Not only do we share the goal of a two-state solution and normalization of relations between the Arab world and Israel, but we have no problem as well with the President’s belief in the need for greater U.S. engagement in the process and his outreach to the Muslim world.
And if the immediate goal is to get the parties to come to the table to negotiate, we’re all for that, too.
When, however, the suggestion is made that the Arab world and the Palestinians have taken concrete steps toward a true peace with Israel, and then policy is based on that, the problems begin.
It leads to a false belief that Israel never offered the Palestinians an opportunity to move toward a state, ignoring Camp David, Ariel Sharon’s Gaza disengagement, Ehud Olmert’s offer for peace. It leads to a minimizing of the challenges long in the way of peace, the Palestinian demand for the right of return, their opposition to a demilitarized state, their rejection of the Jewish narrative in the Holy Land. And, ironically, it has led to an exaggerated emphasis on the settlement issue – “if only Israel completely froze settlements, the Palestinians would negotiate peace.”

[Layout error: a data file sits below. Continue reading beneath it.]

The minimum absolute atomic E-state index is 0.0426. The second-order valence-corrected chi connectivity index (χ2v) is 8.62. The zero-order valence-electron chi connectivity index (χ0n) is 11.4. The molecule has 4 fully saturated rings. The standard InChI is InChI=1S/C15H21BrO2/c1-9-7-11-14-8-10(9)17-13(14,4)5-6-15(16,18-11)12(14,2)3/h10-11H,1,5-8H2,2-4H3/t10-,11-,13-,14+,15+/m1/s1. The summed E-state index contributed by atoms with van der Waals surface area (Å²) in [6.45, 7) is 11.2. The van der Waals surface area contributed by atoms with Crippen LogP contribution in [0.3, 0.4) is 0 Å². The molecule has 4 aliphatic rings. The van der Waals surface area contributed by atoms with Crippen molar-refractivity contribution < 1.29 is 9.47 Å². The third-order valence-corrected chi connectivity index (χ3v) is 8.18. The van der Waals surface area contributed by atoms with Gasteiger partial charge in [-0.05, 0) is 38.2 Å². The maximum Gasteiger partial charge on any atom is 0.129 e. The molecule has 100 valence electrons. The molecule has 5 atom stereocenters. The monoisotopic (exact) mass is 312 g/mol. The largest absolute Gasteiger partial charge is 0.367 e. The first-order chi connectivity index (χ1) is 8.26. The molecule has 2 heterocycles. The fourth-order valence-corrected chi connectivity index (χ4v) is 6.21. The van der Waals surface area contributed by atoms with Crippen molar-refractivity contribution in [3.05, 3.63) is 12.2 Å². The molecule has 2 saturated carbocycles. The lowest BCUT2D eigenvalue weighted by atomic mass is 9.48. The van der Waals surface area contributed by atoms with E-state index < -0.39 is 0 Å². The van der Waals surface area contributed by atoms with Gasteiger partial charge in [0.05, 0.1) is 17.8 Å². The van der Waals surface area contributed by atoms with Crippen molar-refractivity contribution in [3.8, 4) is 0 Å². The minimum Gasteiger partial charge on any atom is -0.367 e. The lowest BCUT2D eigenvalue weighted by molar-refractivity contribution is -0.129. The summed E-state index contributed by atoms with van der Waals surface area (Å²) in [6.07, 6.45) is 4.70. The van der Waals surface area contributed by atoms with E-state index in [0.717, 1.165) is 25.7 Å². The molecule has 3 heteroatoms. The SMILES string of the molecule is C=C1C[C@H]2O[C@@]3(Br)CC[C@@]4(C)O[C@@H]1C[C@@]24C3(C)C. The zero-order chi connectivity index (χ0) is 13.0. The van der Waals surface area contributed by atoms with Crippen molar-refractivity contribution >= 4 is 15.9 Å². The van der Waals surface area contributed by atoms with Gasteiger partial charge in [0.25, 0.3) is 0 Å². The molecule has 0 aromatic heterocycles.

None of which is to say that Israel doesn’t have to deal with its own need for concessions. The record shows, however, that Israel has made significant offers and will again, but only if the other side finally goes beyond mere words and shows it is ready.
We have no doubt that we share similar goals. We believe the President does as well. The assumptions that seem to underlie the Administration’s path toward those goals are, in our view, misguided and troubling. We believe they won't lead to the results desired, will cause unnecessary tensions between the two allies, the U.S. and Israel, and divert the region from its ultimate challenge, from Iran and other Islamic extremists.
Abraham H. Foxman